Italian fashion chain Diesel is gearing up to make the transition from cult label to mega-brand and has just appointed Conran Design Group and New York consultancy Sisman Design to work on global strategy development.
This is the first time the client has used an outside consultancy for strategic work and indicates the scale of the exercise it is undertaking.
In the past Diesel has brought in Redjacket and John Herbert Partnership on creative work.
The design-led project will look at ways of strengthening Diesel’s high-street presence, which, in the UK, currently comprises just three stand-alone stores.
It will also review the entire Diesel brand, including store and concession design, retail identity, packaging, labelling and literature, and look at extending the brand to attract a broader customer base.
In going for a mass-market presence, Diesel risks losing its core values of irreverence, irony, attitude and innovation embodied in its distinctive print advertising. These values make it the kind of hip label which trendy 16-30-year-olds want to wear.
CDG managing director David Worthington acknowledges the danger of alienating the chain’s existing customer base, while failing to attract new ones. He is giving little away at this stage as to how he expects to overcome the apparent dichotomy.
“We are advising Diesel to consolidate its brand through various measures, to give it a stronger identity. From there we can move on and develop into new areas,” concedes Worthington.
Diesel founder Renzo Rosso, who takes an active part in the brand’s design strategy, has mooted older men, older women and children as target groups worth investigating.
The company specialises in denim goods, fashion items and accessories, which currently include perfume, shoes, stationery and sunglasses. All are designed in-house.
Further down the line it is likely to extend the range, adding more items, such as watches and home-decoration products, says Diesel creative head Wilbert Das.
After 20 years in business Diesel’s products are sold in 30 standalone stores and 11 000 branded concessions, and as wholesale goods in unbranded “corner” areas in 80 countries. But with a turnover in 1997 of 188m it is still a relatively small player.
Diesel opened its first standalone store in Stockholm three years ago and rolled it out to New York and London in 1996. The first concession opened in 1992.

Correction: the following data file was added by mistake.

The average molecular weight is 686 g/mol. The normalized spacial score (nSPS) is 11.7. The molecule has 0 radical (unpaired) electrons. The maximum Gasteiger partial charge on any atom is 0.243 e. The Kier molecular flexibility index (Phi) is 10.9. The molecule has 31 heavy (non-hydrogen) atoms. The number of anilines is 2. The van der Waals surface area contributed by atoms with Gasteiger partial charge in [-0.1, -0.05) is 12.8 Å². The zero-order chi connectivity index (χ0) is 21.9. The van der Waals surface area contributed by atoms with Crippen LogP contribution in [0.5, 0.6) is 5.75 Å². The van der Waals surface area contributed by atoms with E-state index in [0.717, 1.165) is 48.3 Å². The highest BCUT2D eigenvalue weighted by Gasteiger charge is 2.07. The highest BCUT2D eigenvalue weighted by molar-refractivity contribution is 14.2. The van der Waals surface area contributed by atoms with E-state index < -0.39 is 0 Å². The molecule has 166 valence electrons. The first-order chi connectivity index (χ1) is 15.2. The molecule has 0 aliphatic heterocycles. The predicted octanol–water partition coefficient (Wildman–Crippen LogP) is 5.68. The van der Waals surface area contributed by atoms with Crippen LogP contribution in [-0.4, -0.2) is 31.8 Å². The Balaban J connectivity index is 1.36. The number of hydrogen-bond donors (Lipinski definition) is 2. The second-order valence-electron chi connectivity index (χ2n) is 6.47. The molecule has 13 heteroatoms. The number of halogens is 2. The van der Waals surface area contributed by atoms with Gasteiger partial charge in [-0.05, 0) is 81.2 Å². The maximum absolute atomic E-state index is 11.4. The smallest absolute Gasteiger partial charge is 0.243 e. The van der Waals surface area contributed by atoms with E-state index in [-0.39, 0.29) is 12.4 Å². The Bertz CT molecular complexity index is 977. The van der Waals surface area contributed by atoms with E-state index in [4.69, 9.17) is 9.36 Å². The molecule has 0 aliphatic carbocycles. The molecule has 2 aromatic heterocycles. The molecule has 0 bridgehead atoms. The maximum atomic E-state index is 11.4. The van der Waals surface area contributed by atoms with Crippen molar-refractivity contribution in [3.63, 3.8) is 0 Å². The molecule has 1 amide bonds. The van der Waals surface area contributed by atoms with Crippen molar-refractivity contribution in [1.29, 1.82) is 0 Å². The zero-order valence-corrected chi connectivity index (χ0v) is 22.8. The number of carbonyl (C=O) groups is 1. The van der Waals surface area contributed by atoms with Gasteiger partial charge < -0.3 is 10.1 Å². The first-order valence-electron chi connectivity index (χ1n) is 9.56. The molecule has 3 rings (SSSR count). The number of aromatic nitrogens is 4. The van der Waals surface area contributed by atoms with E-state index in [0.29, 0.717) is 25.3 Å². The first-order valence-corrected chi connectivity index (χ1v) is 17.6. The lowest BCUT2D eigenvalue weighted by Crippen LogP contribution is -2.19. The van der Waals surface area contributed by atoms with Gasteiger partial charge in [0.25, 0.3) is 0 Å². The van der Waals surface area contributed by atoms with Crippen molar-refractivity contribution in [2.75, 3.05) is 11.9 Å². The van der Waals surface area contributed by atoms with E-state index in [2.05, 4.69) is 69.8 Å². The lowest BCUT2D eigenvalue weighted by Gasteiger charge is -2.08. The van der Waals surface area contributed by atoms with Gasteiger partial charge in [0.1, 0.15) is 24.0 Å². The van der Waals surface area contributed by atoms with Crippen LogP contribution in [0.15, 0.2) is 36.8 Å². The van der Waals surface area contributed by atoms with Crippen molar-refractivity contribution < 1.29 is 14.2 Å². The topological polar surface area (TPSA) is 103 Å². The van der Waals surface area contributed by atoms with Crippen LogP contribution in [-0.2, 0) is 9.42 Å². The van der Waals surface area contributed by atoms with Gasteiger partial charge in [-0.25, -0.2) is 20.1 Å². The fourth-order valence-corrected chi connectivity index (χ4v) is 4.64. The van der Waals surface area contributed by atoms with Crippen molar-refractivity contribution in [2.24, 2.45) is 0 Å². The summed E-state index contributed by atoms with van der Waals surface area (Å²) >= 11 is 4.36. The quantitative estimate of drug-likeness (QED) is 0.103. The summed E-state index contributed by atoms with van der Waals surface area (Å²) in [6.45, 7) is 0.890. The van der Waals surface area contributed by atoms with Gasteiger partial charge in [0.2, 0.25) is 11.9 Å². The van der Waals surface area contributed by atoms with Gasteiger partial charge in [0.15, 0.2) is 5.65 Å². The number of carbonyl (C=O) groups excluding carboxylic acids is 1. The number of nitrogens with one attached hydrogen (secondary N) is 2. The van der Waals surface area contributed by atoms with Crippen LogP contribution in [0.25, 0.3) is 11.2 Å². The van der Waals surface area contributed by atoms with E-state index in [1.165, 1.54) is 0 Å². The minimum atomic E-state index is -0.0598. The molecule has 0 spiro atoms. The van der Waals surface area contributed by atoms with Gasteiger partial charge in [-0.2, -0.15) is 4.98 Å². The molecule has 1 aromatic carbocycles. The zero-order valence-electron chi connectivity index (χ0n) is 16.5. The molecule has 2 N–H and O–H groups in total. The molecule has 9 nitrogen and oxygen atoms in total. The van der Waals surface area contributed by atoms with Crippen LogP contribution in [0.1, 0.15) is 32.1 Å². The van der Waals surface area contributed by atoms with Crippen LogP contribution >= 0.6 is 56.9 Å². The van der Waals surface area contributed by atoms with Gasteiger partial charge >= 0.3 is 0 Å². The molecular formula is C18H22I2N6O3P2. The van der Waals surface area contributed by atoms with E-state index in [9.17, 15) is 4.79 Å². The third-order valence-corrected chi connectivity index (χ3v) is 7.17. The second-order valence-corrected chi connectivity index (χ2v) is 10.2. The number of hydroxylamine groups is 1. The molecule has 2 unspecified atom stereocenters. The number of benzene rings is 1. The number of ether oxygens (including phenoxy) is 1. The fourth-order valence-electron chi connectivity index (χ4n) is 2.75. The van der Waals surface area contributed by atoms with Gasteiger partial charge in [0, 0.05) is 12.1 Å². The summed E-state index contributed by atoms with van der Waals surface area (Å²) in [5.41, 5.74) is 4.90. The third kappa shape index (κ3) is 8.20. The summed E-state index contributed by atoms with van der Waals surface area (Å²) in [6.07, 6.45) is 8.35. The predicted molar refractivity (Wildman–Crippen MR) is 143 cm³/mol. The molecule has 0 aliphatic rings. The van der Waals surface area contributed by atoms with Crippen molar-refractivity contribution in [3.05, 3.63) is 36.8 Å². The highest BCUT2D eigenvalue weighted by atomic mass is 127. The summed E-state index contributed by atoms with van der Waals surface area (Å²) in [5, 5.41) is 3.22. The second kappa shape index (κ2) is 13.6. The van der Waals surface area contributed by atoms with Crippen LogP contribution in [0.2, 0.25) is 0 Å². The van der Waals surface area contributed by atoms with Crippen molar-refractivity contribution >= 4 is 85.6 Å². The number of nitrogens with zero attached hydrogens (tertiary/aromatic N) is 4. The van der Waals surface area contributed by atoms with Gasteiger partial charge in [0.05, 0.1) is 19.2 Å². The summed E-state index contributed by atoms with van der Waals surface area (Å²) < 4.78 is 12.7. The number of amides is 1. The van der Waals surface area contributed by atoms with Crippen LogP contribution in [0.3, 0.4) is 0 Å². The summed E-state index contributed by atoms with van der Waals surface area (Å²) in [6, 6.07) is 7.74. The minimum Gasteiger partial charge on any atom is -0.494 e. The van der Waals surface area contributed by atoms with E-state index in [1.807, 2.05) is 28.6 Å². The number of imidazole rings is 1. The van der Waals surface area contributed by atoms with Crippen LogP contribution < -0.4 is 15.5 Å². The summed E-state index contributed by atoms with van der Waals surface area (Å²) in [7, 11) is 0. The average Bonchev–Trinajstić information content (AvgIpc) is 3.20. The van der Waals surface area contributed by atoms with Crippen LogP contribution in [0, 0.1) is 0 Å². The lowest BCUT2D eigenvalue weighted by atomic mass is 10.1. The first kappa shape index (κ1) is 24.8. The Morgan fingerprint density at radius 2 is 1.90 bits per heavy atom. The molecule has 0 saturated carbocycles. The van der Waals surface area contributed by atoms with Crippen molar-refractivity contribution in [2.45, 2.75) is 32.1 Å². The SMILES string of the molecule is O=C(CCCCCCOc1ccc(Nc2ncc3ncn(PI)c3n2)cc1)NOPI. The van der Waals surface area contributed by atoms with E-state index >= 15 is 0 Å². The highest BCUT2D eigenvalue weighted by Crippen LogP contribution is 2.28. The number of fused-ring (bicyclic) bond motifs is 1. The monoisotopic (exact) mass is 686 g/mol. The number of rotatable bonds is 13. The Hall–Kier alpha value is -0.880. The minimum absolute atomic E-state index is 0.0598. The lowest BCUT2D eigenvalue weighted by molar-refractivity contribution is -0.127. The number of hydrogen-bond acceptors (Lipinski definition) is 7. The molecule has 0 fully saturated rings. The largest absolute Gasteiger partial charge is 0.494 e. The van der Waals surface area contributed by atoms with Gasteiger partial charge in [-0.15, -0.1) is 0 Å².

Standalone stores and concessions now account for around 65 per cent of turnover and Diesel is looking to fuel its expansion through stepping up this side of the business. The remainder is generated through wholesale. The company currently has standalone stores in Glasgow, Birmingham and London in the UK, and plans another outlet in London and in one Manchester.
“While the [standalone] retail outlets have been extremely successful, they have put a big strain on our business, particularly in areas such as changing rooms and till points, which we hadn’t really had to deal with before,” says Diesel UK marketing manager Jethro Marshall.
He says standalone outlets require more subtlety than concessions which have to shout loudly to compete with other retail brands.
Store design strategy has previously been set by Das, in conjunction with Rosso, Diesel’s commercial department, the communications department and the in-house design team.
“Our work is accelerating and we felt it was necessary to work with big external design groups [CDG and Sisman] with more experience in this area,” says Das.
But despite the appointment of external consultancies, the fashion retailer’s in-house design operation will continue to take centre stage. The team includes new media, graphics, accessories, interiors, fashion and literature designers.
While almost every client and consultancy in town claims to be unique, Diesel would appear to be the real thing. It has created a clear brand ideology, within which designers are free to express themselves.
“The success of Diesel is down to having a centralised design operation [at its headquarters in Molvena, near Venice] which has enabled us to create a strong and consistent image,” says Marshall.
Real Time Studio director Phil Jones says: “There is a fantastic vibe [at the headquarters]. There’s real style there, music blaring out and a really young crowd. It’s a great environment and I think that feeds through into everything they do.”
Real Time has just completed a virtual shop for Diesel and it is in the process of revamping Diesel’s website.
Das encourages his in-house designers to express themselves. “I get a lot of young designers straight from school and aim to recruit more in the future. I like the fact that they have no experience and are not restricted by other companies’ practices. By giving them this freedom, they come up with really interesting stuff,” he says.
This process will be on display at Diesel Retrospective/Futurespective, an exhibition at Mission in London’s Notting Hill, starting on 28 July.
The challenge is to channel the left-field designs generated in this environment into the mainstream, while remaining alternative. Indie group Pulp has made the transition from alternative minority to alternative mainstream band, and retained its fan-base. So it can be done.